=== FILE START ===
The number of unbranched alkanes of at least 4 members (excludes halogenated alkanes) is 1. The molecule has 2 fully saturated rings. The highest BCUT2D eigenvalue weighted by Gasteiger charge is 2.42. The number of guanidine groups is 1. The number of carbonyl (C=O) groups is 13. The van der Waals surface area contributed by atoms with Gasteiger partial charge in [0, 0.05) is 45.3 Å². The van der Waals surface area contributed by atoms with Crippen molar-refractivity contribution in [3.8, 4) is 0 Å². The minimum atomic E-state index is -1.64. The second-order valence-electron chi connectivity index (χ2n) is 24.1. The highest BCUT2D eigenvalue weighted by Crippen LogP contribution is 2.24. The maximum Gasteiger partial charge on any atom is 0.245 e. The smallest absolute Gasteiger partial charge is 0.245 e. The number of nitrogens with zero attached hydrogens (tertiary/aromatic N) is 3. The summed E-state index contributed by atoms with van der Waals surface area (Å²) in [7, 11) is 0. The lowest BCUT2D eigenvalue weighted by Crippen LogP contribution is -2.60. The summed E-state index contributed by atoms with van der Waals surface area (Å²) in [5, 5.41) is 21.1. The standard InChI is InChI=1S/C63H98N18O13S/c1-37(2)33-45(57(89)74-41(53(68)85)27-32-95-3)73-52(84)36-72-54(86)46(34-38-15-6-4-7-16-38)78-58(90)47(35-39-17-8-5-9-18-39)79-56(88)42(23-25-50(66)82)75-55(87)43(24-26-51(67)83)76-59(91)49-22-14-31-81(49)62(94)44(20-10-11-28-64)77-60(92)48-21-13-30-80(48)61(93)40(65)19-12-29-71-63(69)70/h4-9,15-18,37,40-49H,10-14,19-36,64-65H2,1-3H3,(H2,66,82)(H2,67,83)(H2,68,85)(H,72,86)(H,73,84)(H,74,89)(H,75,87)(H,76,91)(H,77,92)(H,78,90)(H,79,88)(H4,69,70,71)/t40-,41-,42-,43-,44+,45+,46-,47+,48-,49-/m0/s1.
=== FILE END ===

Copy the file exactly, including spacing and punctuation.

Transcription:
The number of unbranched alkanes of at least 4 members (excludes halogenated alkanes) is 1. The molecule has 2 fully saturated rings. The highest BCUT2D eigenvalue weighted by Gasteiger charge is 2.42. The number of guanidine groups is 1. The number of carbonyl (C=O) groups is 13. The van der Waals surface area contributed by atoms with Gasteiger partial charge in [0, 0.05) is 45.3 Å². The van der Waals surface area contributed by atoms with Crippen molar-refractivity contribution in [3.8, 4) is 0 Å². The minimum atomic E-state index is -1.64. The second-order valence-electron chi connectivity index (χ2n) is 24.1. The highest BCUT2D eigenvalue weighted by Crippen LogP contribution is 2.24. The maximum Gasteiger partial charge on any atom is 0.245 e. The smallest absolute Gasteiger partial charge is 0.245 e. The number of nitrogens with zero attached hydrogens (tertiary/aromatic N) is 3. The summed E-state index contributed by atoms with van der Waals surface area (Å²) in [7, 11) is 0. The lowest BCUT2D eigenvalue weighted by Crippen LogP contribution is -2.60. The summed E-state index contributed by atoms with van der Waals surface area (Å²) in [5, 5.41) is 21.1. The standard InChI is InChI=1S/C63H98N18O13S/c1-37(2)33-45(57(89)74-41(53(68)85)27-32-95-3)73-52(84)36-72-54(86)46(34-38-15-6-4-7-16-38)78-58(90)47(35-39-17-8-5-9-18-39)79-56(88)42(23-25-50(66)82)75-55(87)43(24-26-51(67)83)76-59(91)49-22-14-31-81(49)62(94)44(20-10-11-28-64)77-60(92)48-21-13-30-80(48)61(93)40(65)19-12-29-71-63(69)70/h4-9,15-18,37,40-49H,10-14,19-36,64-65H2,1-3H3,(H2,66,82)(H2,67,83)(H2,68,85)(H,72,86)(H,73,84)(H,74,89)(H,75,87)(H,76,91)(H,77,92)(H,78,90)(H,79,88)(H4,69,70,71)/t40-,41-,42-,43-,44+,45+,46-,47+,48-,49-/m0/s1.